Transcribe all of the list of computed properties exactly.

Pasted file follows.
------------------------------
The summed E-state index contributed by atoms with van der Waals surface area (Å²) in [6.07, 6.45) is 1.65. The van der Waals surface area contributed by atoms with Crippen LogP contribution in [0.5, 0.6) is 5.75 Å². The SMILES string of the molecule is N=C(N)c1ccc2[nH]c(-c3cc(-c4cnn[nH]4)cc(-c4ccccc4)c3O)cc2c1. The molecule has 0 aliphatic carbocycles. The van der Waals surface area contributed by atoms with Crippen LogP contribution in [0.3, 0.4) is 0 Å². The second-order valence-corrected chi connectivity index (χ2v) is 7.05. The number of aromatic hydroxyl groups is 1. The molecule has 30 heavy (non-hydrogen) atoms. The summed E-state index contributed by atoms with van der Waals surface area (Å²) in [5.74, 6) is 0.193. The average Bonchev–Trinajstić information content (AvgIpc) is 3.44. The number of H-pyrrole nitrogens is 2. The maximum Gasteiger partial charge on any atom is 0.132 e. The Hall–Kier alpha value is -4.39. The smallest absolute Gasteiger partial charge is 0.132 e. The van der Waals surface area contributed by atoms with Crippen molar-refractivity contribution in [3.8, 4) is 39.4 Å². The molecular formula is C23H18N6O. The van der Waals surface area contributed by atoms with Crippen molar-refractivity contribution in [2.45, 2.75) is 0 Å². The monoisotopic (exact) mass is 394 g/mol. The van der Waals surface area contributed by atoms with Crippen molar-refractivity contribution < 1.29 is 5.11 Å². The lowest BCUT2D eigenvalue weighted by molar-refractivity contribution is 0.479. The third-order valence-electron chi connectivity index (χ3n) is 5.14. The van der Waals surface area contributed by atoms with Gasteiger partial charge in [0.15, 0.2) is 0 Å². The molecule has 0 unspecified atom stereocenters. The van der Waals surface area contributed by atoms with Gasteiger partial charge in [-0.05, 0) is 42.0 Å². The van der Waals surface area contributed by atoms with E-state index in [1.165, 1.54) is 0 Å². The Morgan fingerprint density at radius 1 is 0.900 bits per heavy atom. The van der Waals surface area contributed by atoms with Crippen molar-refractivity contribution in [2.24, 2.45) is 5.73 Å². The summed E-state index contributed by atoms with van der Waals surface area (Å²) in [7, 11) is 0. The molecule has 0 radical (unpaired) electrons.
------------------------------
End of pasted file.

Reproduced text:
The summed E-state index contributed by atoms with van der Waals surface area (Å²) in [6.07, 6.45) is 1.65. The van der Waals surface area contributed by atoms with Crippen LogP contribution in [0.5, 0.6) is 5.75 Å². The SMILES string of the molecule is N=C(N)c1ccc2[nH]c(-c3cc(-c4cnn[nH]4)cc(-c4ccccc4)c3O)cc2c1. The molecule has 0 aliphatic carbocycles. The van der Waals surface area contributed by atoms with Crippen LogP contribution in [0.3, 0.4) is 0 Å². The second-order valence-corrected chi connectivity index (χ2v) is 7.05. The number of aromatic hydroxyl groups is 1. The molecule has 30 heavy (non-hydrogen) atoms. The summed E-state index contributed by atoms with van der Waals surface area (Å²) in [5.74, 6) is 0.193. The average Bonchev–Trinajstić information content (AvgIpc) is 3.44. The number of H-pyrrole nitrogens is 2. The maximum Gasteiger partial charge on any atom is 0.132 e. The Hall–Kier alpha value is -4.39. The smallest absolute Gasteiger partial charge is 0.132 e. The van der Waals surface area contributed by atoms with Crippen molar-refractivity contribution in [3.8, 4) is 39.4 Å². The molecular formula is C23H18N6O. The van der Waals surface area contributed by atoms with Crippen molar-refractivity contribution in [2.45, 2.75) is 0 Å². The monoisotopic (exact) mass is 394 g/mol. The van der Waals surface area contributed by atoms with Crippen molar-refractivity contribution < 1.29 is 5.11 Å². The lowest BCUT2D eigenvalue weighted by molar-refractivity contribution is 0.479. The third-order valence-electron chi connectivity index (χ3n) is 5.14. The van der Waals surface area contributed by atoms with Gasteiger partial charge in [0.15, 0.2) is 0 Å². The molecule has 0 unspecified atom stereocenters. The van der Waals surface area contributed by atoms with Gasteiger partial charge in [-0.05, 0) is 42.0 Å². The van der Waals surface area contributed by atoms with E-state index in [1.165, 1.54) is 0 Å². The Morgan fingerprint density at radius 1 is 0.900 bits per heavy atom. The van der Waals surface area contributed by atoms with Crippen molar-refractivity contribution in [2.24, 2.45) is 5.73 Å². The summed E-state index contributed by atoms with van der Waals surface area (Å²) in [7, 11) is 0. The molecule has 0 radical (unpaired) electrons.